State officials say they have a handle on Zika virus
08/17/2016 06:42 PM
FRANKFORT – Kentucky Department of Public Health officials have reported that, as of August 5, there have been 18 confirmed cases of the Zika virus in the state, and all were related to travel with no evidence of local transmission within Kentucky.
Zika, which is a viral infection primarily spread by the bite of a mosquito, as mild symptoms which include rash, fever, joint pain, and red eye.
Eighty percent of those infected experience no symptoms at all and specific laboratory testing is required to diagnose the illness.
The greatest risk from Zika is to pregnant women or women who became pregnant while infected. Zika is known to cause birth defects.
Kentucky has implemented a number of educational procedures to inform the public of what they can do to lessen the risk of contacting the illness which include took kits for local health departments which explain the what, where, how and why of Zika, information for patients and the public, and information on the importance of mosquito mitigation and methods for preventing mosquito bites.
Dr. Ardis Hovan, medical consultant with the Department of Public Health told members of the Interim Joint Committee on Health and Welfare on Wednesday that educating the public is the key.
“We have been very vocal in articulating the risk for individuals who could get Zika, should they be pregnant or become pregnant while traveling to an area where the disease transmission is occurring,” Hovan said. “Tomorrow, I will, in fact, be at the state fair, along with many of my colleagues, talking about Zika again and trying to educate the public as well.”
In conjunction with the Kentucky Department of Agriculture, Public Health Protection and Safety sponsored 2 public health pesticide operator training courses and exams for local health departments environmental health staff.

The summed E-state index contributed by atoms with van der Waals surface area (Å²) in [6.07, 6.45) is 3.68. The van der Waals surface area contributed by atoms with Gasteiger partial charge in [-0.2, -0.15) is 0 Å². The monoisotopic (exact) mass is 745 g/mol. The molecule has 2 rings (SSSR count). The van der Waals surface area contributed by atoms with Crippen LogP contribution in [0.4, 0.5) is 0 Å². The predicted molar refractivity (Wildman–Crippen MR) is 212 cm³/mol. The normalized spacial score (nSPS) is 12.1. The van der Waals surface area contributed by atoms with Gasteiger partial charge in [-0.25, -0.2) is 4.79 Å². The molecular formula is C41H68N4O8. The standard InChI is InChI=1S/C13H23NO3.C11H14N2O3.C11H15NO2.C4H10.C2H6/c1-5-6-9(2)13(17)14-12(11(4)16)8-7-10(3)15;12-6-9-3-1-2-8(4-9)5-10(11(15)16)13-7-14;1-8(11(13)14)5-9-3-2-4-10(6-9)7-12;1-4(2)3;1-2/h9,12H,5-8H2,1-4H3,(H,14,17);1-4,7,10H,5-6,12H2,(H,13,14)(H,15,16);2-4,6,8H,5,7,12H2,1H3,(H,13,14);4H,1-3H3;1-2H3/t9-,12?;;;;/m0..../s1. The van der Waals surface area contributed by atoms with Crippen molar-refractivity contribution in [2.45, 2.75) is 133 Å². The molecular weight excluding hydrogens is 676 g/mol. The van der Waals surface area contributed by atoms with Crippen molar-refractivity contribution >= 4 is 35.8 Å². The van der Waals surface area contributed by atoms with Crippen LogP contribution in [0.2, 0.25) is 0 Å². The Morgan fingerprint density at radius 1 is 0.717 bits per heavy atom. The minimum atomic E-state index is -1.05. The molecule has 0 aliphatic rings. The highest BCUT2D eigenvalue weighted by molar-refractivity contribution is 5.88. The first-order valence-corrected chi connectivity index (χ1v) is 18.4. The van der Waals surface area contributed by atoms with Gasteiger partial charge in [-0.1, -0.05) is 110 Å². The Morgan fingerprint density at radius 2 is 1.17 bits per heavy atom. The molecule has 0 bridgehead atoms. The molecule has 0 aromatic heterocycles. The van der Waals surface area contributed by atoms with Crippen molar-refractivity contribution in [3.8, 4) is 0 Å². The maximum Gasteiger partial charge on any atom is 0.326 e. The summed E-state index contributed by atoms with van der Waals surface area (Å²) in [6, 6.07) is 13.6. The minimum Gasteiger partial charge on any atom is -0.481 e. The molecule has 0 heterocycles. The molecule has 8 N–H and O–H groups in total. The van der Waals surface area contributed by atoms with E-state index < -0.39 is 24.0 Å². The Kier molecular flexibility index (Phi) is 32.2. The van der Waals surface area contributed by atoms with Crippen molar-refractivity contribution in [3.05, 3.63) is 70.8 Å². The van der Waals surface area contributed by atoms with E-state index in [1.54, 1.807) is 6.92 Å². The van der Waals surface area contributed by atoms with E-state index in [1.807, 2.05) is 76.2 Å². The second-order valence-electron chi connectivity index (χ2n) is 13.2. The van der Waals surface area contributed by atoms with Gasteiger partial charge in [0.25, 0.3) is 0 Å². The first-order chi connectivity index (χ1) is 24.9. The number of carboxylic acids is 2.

The courses provided the state with an additional 50 licensed and certified pesticide operators to apply larvicide and adulticide as part of mosquito prevention and control efforts.
David Wayne, environmental services director with the Department of Agriculture, says that his agency has also been active on a number of other fronts.
“If there is Zika transmission within the state, or a request comes in and the number is too much for us at the KDA to control, we will actually allow the Kentucky Department of Public Health to utilize some of our equipment,” Wayne said. “Now that they have licensed and trained to apply mosquito control products, they can use our equipment to better control mosquitoes, or reduce the risk of Zika transmission across the state.”
The Kentucky Department of Agriculture has 8 employees assigned across the state to coordinate mosquito control programs.
On average, 100,000 acres across the state are treated annually.
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